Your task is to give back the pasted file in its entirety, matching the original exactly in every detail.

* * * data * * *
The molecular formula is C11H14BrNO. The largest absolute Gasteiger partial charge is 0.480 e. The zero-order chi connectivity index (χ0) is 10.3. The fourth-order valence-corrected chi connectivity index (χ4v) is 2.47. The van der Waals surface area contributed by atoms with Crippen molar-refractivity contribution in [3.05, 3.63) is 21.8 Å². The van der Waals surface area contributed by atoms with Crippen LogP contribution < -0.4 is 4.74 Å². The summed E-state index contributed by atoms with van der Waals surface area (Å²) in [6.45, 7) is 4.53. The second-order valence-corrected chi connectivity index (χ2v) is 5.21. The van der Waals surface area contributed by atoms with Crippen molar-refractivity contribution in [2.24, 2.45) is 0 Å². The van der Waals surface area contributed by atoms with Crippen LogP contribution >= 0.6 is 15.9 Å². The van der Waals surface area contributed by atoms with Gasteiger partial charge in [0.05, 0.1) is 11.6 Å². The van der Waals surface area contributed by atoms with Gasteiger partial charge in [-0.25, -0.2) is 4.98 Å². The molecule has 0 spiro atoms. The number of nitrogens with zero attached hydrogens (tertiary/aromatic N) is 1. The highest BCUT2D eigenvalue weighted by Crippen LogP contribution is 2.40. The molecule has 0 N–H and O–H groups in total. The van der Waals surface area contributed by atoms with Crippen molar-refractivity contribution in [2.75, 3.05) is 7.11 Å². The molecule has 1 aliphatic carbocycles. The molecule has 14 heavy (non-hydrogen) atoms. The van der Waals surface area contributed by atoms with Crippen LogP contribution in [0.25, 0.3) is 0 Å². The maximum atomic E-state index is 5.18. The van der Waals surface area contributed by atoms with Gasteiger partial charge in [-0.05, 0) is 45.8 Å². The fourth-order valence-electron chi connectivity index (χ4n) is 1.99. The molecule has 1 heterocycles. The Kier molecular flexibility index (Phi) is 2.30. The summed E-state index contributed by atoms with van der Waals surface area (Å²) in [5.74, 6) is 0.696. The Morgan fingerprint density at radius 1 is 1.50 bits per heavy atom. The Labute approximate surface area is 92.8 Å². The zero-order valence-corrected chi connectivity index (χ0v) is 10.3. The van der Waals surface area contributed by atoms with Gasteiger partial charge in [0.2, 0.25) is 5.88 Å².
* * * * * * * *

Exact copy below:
The molecular formula is C11H14BrNO. The largest absolute Gasteiger partial charge is 0.480 e. The zero-order chi connectivity index (χ0) is 10.3. The fourth-order valence-corrected chi connectivity index (χ4v) is 2.47. The van der Waals surface area contributed by atoms with Crippen molar-refractivity contribution in [3.05, 3.63) is 21.8 Å². The van der Waals surface area contributed by atoms with Crippen LogP contribution < -0.4 is 4.74 Å². The summed E-state index contributed by atoms with van der Waals surface area (Å²) in [6.45, 7) is 4.53. The second-order valence-corrected chi connectivity index (χ2v) is 5.21. The van der Waals surface area contributed by atoms with Crippen molar-refractivity contribution in [2.24, 2.45) is 0 Å². The van der Waals surface area contributed by atoms with Crippen LogP contribution >= 0.6 is 15.9 Å². The van der Waals surface area contributed by atoms with Gasteiger partial charge in [0.05, 0.1) is 11.6 Å². The van der Waals surface area contributed by atoms with Gasteiger partial charge in [-0.25, -0.2) is 4.98 Å². The molecule has 0 spiro atoms. The number of nitrogens with zero attached hydrogens (tertiary/aromatic N) is 1. The highest BCUT2D eigenvalue weighted by Crippen LogP contribution is 2.40. The molecule has 0 N–H and O–H groups in total. The van der Waals surface area contributed by atoms with Crippen molar-refractivity contribution in [2.75, 3.05) is 7.11 Å². The molecule has 1 aliphatic carbocycles. The molecule has 14 heavy (non-hydrogen) atoms. The van der Waals surface area contributed by atoms with Crippen LogP contribution in [0.25, 0.3) is 0 Å². The maximum atomic E-state index is 5.18. The van der Waals surface area contributed by atoms with Gasteiger partial charge in [-0.05, 0) is 45.8 Å². The fourth-order valence-electron chi connectivity index (χ4n) is 1.99. The molecule has 1 heterocycles. The Kier molecular flexibility index (Phi) is 2.30. The summed E-state index contributed by atoms with van der Waals surface area (Å²) in [5.74, 6) is 0.696. The Morgan fingerprint density at radius 1 is 1.50 bits per heavy atom. The Labute approximate surface area is 92.8 Å². The zero-order valence-corrected chi connectivity index (χ0v) is 10.3. The van der Waals surface area contributed by atoms with Gasteiger partial charge in [0.2, 0.25) is 5.88 Å².